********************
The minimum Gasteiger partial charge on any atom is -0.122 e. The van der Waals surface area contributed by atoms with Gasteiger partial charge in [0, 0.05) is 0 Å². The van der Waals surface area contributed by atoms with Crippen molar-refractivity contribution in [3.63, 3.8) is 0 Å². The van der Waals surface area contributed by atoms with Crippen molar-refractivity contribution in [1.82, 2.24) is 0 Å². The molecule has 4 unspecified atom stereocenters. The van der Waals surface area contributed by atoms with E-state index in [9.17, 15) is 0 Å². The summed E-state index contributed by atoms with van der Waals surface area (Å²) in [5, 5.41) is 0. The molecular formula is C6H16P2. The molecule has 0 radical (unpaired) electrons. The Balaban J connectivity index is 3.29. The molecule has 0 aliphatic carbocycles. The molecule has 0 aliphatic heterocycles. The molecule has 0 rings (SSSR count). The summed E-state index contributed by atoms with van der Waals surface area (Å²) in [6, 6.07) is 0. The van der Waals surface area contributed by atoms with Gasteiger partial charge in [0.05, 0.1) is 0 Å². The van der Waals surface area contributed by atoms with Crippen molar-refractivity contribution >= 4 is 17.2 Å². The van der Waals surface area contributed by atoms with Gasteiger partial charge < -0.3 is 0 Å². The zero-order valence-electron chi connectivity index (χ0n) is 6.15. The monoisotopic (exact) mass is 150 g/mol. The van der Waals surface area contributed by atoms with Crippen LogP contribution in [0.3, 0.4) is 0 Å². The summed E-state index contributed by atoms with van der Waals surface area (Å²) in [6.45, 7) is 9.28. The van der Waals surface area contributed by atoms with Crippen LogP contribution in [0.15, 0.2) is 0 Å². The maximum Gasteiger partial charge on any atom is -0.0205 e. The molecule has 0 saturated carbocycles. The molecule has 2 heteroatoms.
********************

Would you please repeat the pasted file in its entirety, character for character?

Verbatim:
The minimum Gasteiger partial charge on any atom is -0.122 e. The van der Waals surface area contributed by atoms with Gasteiger partial charge in [0, 0.05) is 0 Å². The van der Waals surface area contributed by atoms with Crippen molar-refractivity contribution in [3.63, 3.8) is 0 Å². The van der Waals surface area contributed by atoms with Crippen molar-refractivity contribution in [1.82, 2.24) is 0 Å². The molecule has 4 unspecified atom stereocenters. The van der Waals surface area contributed by atoms with E-state index in [9.17, 15) is 0 Å². The summed E-state index contributed by atoms with van der Waals surface area (Å²) in [5, 5.41) is 0. The molecular formula is C6H16P2. The molecule has 0 radical (unpaired) electrons. The Balaban J connectivity index is 3.29. The molecule has 0 aliphatic carbocycles. The molecule has 0 aliphatic heterocycles. The molecule has 0 rings (SSSR count). The summed E-state index contributed by atoms with van der Waals surface area (Å²) in [6, 6.07) is 0. The van der Waals surface area contributed by atoms with Gasteiger partial charge in [0.05, 0.1) is 0 Å². The van der Waals surface area contributed by atoms with Crippen molar-refractivity contribution >= 4 is 17.2 Å². The van der Waals surface area contributed by atoms with Gasteiger partial charge < -0.3 is 0 Å². The zero-order valence-electron chi connectivity index (χ0n) is 6.15. The monoisotopic (exact) mass is 150 g/mol. The van der Waals surface area contributed by atoms with Crippen LogP contribution in [0.3, 0.4) is 0 Å². The summed E-state index contributed by atoms with van der Waals surface area (Å²) in [6.45, 7) is 9.28. The van der Waals surface area contributed by atoms with Crippen LogP contribution in [0.15, 0.2) is 0 Å². The maximum Gasteiger partial charge on any atom is -0.0205 e. The molecule has 0 saturated carbocycles. The molecule has 2 heteroatoms.